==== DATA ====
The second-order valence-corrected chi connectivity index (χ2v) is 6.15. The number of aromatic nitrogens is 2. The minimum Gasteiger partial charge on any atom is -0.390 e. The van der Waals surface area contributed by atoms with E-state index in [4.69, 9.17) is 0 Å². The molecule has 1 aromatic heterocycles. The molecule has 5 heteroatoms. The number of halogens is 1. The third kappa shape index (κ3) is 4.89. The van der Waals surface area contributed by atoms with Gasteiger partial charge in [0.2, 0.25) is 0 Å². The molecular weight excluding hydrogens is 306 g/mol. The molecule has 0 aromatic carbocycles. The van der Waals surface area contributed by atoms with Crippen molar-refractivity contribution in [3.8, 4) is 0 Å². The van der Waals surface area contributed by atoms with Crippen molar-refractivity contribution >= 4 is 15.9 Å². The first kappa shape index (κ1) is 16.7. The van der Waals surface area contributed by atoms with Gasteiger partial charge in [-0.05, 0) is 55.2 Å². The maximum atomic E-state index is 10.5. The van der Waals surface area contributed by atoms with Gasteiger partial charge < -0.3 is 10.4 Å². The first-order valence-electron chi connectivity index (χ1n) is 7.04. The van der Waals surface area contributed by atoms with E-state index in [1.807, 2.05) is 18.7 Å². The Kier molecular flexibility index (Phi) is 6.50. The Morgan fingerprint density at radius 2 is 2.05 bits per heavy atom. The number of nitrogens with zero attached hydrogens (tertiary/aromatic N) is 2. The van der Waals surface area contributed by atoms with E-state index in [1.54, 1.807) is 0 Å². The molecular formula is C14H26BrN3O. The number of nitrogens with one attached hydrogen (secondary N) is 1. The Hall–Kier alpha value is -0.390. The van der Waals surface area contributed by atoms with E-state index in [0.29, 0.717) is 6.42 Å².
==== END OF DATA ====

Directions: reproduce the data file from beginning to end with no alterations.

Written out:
The second-order valence-corrected chi connectivity index (χ2v) is 6.15. The number of aromatic nitrogens is 2. The minimum Gasteiger partial charge on any atom is -0.390 e. The van der Waals surface area contributed by atoms with E-state index in [4.69, 9.17) is 0 Å². The molecule has 1 aromatic heterocycles. The molecule has 5 heteroatoms. The number of halogens is 1. The third kappa shape index (κ3) is 4.89. The van der Waals surface area contributed by atoms with Gasteiger partial charge in [0.2, 0.25) is 0 Å². The molecular weight excluding hydrogens is 306 g/mol. The molecule has 0 aromatic carbocycles. The van der Waals surface area contributed by atoms with Crippen molar-refractivity contribution in [3.8, 4) is 0 Å². The van der Waals surface area contributed by atoms with Crippen molar-refractivity contribution >= 4 is 15.9 Å². The first kappa shape index (κ1) is 16.7. The van der Waals surface area contributed by atoms with Gasteiger partial charge in [-0.05, 0) is 55.2 Å². The maximum atomic E-state index is 10.5. The van der Waals surface area contributed by atoms with Gasteiger partial charge < -0.3 is 10.4 Å². The first-order valence-electron chi connectivity index (χ1n) is 7.04. The van der Waals surface area contributed by atoms with E-state index in [1.807, 2.05) is 18.7 Å². The Kier molecular flexibility index (Phi) is 6.50. The Morgan fingerprint density at radius 2 is 2.05 bits per heavy atom. The number of nitrogens with zero attached hydrogens (tertiary/aromatic N) is 2. The van der Waals surface area contributed by atoms with E-state index in [1.54, 1.807) is 0 Å². The molecular formula is C14H26BrN3O. The number of nitrogens with one attached hydrogen (secondary N) is 1. The Hall–Kier alpha value is -0.390. The van der Waals surface area contributed by atoms with E-state index in [0.29, 0.717) is 6.42 Å².